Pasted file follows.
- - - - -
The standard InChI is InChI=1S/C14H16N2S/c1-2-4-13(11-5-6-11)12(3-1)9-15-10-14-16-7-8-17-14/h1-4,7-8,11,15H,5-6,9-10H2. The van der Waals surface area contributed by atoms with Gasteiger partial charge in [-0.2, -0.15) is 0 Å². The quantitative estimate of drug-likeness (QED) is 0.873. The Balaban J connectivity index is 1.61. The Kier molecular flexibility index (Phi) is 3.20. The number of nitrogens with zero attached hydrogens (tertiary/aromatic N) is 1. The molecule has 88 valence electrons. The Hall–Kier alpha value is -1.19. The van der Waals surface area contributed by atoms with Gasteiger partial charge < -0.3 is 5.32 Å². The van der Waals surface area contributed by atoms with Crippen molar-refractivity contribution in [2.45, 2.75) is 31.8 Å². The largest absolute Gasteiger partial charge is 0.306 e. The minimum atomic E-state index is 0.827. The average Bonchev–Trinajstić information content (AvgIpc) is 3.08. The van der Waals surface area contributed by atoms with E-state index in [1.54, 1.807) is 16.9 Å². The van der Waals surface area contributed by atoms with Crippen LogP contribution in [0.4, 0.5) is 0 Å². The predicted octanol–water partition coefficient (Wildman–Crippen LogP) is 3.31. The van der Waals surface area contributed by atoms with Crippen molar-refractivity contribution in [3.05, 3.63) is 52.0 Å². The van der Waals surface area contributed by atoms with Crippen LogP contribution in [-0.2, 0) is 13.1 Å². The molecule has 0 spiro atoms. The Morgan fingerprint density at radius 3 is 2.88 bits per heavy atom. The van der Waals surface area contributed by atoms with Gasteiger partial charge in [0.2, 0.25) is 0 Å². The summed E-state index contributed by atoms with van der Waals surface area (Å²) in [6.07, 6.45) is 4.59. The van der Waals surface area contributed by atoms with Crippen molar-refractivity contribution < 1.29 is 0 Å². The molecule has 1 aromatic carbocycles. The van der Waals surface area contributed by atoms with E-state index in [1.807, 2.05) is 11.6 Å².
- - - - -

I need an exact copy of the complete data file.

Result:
The standard InChI is InChI=1S/C14H16N2S/c1-2-4-13(11-5-6-11)12(3-1)9-15-10-14-16-7-8-17-14/h1-4,7-8,11,15H,5-6,9-10H2. The van der Waals surface area contributed by atoms with Gasteiger partial charge in [-0.2, -0.15) is 0 Å². The quantitative estimate of drug-likeness (QED) is 0.873. The Balaban J connectivity index is 1.61. The Kier molecular flexibility index (Phi) is 3.20. The number of nitrogens with zero attached hydrogens (tertiary/aromatic N) is 1. The molecule has 88 valence electrons. The Hall–Kier alpha value is -1.19. The van der Waals surface area contributed by atoms with Gasteiger partial charge < -0.3 is 5.32 Å². The van der Waals surface area contributed by atoms with Crippen molar-refractivity contribution in [2.45, 2.75) is 31.8 Å². The largest absolute Gasteiger partial charge is 0.306 e. The minimum atomic E-state index is 0.827. The average Bonchev–Trinajstić information content (AvgIpc) is 3.08. The van der Waals surface area contributed by atoms with E-state index in [1.54, 1.807) is 16.9 Å². The van der Waals surface area contributed by atoms with Crippen LogP contribution in [0.4, 0.5) is 0 Å². The predicted octanol–water partition coefficient (Wildman–Crippen LogP) is 3.31. The van der Waals surface area contributed by atoms with Crippen molar-refractivity contribution in [3.05, 3.63) is 52.0 Å². The van der Waals surface area contributed by atoms with Crippen LogP contribution in [-0.2, 0) is 13.1 Å². The molecule has 0 spiro atoms. The Morgan fingerprint density at radius 3 is 2.88 bits per heavy atom. The van der Waals surface area contributed by atoms with Gasteiger partial charge in [0.2, 0.25) is 0 Å². The summed E-state index contributed by atoms with van der Waals surface area (Å²) in [6.07, 6.45) is 4.59. The van der Waals surface area contributed by atoms with Crippen molar-refractivity contribution < 1.29 is 0 Å². The molecule has 1 aromatic carbocycles. The van der Waals surface area contributed by atoms with E-state index in [1.807, 2.05) is 11.6 Å².